It was a march to call on President Obama to walk the walk, now that he's talked the talk, and DO something about the damage we're doing to our world, starting with an executive order to refuse the Keystone pipeline access to the US.
"We can choose to believe that Superstorm Sandy, and the most severe drought in decades, and the worst wildfires some states have ever seen were all just a freak coincidence. Or we can choose to believe in the overwhelming judgment of science -- and act before it's too late." - President Barack Obama, 2013 State of the Union Address
We heard from local and national activists, we heard from politicians and Wall Street investors who see no money in the "old way" of doing things but are urging investment in alternative energies as the smart money, and we heard incredibly moving speeches from those representatives of the First Nations in Canada, talking about the damage already done, both environmentally and legally. We marched on the White House, sometimes chanting, sometimes singing (why can no-one ever remember the last verse of "This Land is Our Land?"), sometimes talking amongst ourselves, sharing stories and plans, hopes and fears.
And polar bears.
There wasn't much media coverage - we weren't radicals, or dangerous, or particularly media-worthy, I guess. Just a portion of the population who've looked around and thought "no. this can't go on. This cannot continue." Because it's not about what we'll leave to our grandchildren any more, some thing in the distant near future. It's today. It's yesterday.
Once we've strip-mined and polluted the earth, killed off half the eco-system and turned the rest toxic...what then, humanity? Because for all that we explore space, hoping to find new life - and new homes - out there, there's nobody saying "oh sure, you shat in your own house, come live in ours now!"
I mean - would you?
And I'm trying to lead my characters where I need them to go, and none of them are scientists and the science isn't the point, the realization is the point, and so this morning I came up with the following:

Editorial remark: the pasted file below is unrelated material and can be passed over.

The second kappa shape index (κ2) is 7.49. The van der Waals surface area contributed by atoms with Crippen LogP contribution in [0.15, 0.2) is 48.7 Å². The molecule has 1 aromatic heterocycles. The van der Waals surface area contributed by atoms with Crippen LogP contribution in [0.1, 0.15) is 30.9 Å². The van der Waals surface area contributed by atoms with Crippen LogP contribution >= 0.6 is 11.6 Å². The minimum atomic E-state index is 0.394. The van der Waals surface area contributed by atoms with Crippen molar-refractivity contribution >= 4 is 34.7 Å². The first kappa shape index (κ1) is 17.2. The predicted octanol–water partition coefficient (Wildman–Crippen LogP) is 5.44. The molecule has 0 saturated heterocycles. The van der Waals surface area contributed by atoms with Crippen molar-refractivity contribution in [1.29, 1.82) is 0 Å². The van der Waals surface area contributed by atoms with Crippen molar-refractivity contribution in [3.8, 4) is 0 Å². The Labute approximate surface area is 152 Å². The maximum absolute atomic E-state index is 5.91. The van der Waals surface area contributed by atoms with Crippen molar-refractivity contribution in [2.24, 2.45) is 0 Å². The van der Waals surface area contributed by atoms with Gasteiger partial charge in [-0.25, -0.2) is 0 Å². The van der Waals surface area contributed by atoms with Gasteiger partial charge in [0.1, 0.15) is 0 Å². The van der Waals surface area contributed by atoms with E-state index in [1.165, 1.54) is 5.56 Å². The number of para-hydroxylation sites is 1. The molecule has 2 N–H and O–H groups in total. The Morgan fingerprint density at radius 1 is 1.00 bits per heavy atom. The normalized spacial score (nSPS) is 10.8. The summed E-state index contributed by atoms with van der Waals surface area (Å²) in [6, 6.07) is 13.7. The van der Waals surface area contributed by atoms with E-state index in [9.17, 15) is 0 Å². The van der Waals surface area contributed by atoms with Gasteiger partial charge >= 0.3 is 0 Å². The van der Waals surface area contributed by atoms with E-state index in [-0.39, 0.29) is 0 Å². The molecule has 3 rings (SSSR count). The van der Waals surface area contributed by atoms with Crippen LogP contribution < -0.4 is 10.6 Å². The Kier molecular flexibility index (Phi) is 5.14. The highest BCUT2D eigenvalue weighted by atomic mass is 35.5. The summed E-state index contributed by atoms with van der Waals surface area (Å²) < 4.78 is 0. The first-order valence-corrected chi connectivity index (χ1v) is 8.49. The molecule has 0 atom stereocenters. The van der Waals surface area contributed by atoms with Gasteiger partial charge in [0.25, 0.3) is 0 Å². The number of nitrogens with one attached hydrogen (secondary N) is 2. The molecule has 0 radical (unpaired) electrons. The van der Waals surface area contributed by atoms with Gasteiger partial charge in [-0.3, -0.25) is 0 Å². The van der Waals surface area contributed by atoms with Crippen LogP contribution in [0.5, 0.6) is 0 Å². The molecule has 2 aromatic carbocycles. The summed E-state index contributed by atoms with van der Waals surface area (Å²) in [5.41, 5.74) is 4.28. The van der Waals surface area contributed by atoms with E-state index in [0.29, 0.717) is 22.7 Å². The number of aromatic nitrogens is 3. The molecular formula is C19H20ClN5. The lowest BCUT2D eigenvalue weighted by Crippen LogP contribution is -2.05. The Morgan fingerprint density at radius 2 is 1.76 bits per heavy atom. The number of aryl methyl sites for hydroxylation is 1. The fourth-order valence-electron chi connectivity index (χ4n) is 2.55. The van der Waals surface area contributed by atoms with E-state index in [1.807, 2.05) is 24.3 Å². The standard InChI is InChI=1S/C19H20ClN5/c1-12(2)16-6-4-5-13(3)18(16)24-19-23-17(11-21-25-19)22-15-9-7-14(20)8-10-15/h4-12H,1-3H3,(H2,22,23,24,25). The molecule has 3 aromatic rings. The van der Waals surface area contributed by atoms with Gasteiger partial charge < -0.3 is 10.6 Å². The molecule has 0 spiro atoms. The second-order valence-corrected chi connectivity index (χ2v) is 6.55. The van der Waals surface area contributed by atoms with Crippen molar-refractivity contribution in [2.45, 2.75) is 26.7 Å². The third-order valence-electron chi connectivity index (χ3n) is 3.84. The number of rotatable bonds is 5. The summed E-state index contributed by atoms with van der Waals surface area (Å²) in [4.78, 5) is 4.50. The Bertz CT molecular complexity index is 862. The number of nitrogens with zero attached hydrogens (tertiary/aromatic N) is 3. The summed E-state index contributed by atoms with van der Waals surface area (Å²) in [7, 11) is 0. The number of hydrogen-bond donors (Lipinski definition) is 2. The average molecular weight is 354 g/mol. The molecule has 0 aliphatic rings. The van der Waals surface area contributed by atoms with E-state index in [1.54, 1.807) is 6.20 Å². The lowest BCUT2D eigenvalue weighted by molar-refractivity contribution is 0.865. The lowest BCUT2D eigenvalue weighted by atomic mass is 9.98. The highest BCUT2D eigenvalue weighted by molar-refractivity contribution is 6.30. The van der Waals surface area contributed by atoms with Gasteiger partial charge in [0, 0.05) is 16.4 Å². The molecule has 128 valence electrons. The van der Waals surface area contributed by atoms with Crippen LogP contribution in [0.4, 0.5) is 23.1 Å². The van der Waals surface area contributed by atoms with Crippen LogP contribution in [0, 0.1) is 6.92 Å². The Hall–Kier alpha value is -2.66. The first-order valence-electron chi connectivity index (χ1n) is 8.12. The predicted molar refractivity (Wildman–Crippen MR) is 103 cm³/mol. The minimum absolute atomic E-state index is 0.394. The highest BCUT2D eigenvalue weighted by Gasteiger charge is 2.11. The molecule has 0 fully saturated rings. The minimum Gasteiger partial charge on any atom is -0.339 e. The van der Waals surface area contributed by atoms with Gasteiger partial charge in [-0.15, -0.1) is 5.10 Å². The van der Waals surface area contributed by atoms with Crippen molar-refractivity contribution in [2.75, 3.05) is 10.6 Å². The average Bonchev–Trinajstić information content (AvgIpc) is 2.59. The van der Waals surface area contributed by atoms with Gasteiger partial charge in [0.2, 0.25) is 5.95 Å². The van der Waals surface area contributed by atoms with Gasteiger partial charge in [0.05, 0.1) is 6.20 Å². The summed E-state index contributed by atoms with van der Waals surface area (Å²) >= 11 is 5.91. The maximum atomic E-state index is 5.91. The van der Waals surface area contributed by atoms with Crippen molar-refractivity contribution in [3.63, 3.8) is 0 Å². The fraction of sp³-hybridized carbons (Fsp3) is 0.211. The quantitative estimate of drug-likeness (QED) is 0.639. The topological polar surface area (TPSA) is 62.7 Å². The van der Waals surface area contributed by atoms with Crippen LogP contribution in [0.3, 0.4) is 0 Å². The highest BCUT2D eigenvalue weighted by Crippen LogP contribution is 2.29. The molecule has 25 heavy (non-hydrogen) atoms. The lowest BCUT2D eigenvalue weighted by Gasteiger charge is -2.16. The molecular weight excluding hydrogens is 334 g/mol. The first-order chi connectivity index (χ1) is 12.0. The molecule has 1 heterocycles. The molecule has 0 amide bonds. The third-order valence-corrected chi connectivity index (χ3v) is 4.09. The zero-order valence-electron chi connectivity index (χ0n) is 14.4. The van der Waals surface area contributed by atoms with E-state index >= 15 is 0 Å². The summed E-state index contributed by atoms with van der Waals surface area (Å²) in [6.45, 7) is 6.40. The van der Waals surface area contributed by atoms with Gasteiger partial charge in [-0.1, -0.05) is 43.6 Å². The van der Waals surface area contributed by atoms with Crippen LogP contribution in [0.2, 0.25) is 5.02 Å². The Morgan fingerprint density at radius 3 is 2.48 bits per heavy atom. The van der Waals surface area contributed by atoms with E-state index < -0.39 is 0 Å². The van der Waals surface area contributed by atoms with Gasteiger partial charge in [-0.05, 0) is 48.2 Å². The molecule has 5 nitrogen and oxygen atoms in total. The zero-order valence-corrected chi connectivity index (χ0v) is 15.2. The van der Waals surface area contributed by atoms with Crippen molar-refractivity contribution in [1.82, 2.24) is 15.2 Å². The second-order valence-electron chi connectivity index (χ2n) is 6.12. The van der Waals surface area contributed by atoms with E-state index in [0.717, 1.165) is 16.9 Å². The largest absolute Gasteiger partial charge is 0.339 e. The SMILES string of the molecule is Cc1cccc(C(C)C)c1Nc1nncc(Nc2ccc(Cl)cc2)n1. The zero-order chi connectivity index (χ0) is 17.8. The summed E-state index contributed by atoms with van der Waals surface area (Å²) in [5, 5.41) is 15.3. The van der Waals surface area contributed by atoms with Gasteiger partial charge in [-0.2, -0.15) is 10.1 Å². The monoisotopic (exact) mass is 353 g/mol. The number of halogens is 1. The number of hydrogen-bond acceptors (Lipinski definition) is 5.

( here be spoilers )
And I ask you, oh readers - does that make any sense, even without surrounding context? Does the handwaving convince you? Or have I just blown a lot of smoke up my own plot?
So after a valiant attempt to get out of bed failed utterly, I gave in and crashed again for another 2 hours.
And I woke up again still grinning, thinking "MARS! We're on FUCKING MARS!"
Yes, I know it's 'only' a robot, not a manned probe. But this is how it goes - we send machines out to test the wilderness, send back the things we need to know, leave our calling card, and then ponder our next step.
We may not be able to fix things here - too many people with too many differing agendas, all screaming and scrambling for the lead. But out there? Out there, at least for now, it's about Knowing. Finding. Learning. All of us, no matter our color or creeds, focused on discovery.
And the hope that maybe, some day, we'll be able to become real grownups, citizens of the universe.
In the meanwhile, I will drink my coffee, and try to get back on some sort of Monday Schedule...
Here's the story: About 13 miles from this spindle of rock, there's a bigger island, called Lord Howe Island.
On Howe, there used to be an insect, famous for being big. It's a stick insect, a critter that masquerades as a piece of wood, and the Lord Howe Island version was so large — as big as a human hand — that the Europeans labeled it a "tree lobster" because of its size and hard, lobsterlike exoskeleton. It was 12 centimeters long and the heaviest flightless stick insect in the world. Local fishermen used to put them on fishing hooks and use them as bait.